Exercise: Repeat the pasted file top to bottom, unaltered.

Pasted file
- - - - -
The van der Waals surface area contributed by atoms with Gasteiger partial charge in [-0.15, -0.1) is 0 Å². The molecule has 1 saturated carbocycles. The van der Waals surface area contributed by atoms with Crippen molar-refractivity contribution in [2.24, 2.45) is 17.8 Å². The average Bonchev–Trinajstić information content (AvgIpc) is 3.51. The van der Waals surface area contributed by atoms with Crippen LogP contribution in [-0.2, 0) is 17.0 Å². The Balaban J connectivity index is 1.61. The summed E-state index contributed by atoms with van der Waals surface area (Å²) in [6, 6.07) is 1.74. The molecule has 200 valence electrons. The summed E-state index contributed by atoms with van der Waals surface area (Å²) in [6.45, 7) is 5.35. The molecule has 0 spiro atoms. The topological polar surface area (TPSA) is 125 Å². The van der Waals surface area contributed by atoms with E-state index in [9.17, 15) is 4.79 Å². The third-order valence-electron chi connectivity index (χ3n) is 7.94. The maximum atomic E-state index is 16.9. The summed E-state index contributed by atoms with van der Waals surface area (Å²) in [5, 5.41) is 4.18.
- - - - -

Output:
The van der Waals surface area contributed by atoms with Gasteiger partial charge in [-0.15, -0.1) is 0 Å². The molecule has 1 saturated carbocycles. The van der Waals surface area contributed by atoms with Crippen molar-refractivity contribution in [2.24, 2.45) is 17.8 Å². The average Bonchev–Trinajstić information content (AvgIpc) is 3.51. The van der Waals surface area contributed by atoms with Crippen LogP contribution in [-0.2, 0) is 17.0 Å². The Balaban J connectivity index is 1.61. The summed E-state index contributed by atoms with van der Waals surface area (Å²) in [6, 6.07) is 1.74. The molecule has 200 valence electrons. The summed E-state index contributed by atoms with van der Waals surface area (Å²) in [6.45, 7) is 5.35. The molecule has 0 spiro atoms. The topological polar surface area (TPSA) is 125 Å². The van der Waals surface area contributed by atoms with E-state index in [9.17, 15) is 4.79 Å². The third-order valence-electron chi connectivity index (χ3n) is 7.94. The maximum atomic E-state index is 16.9. The summed E-state index contributed by atoms with van der Waals surface area (Å²) in [5, 5.41) is 4.18.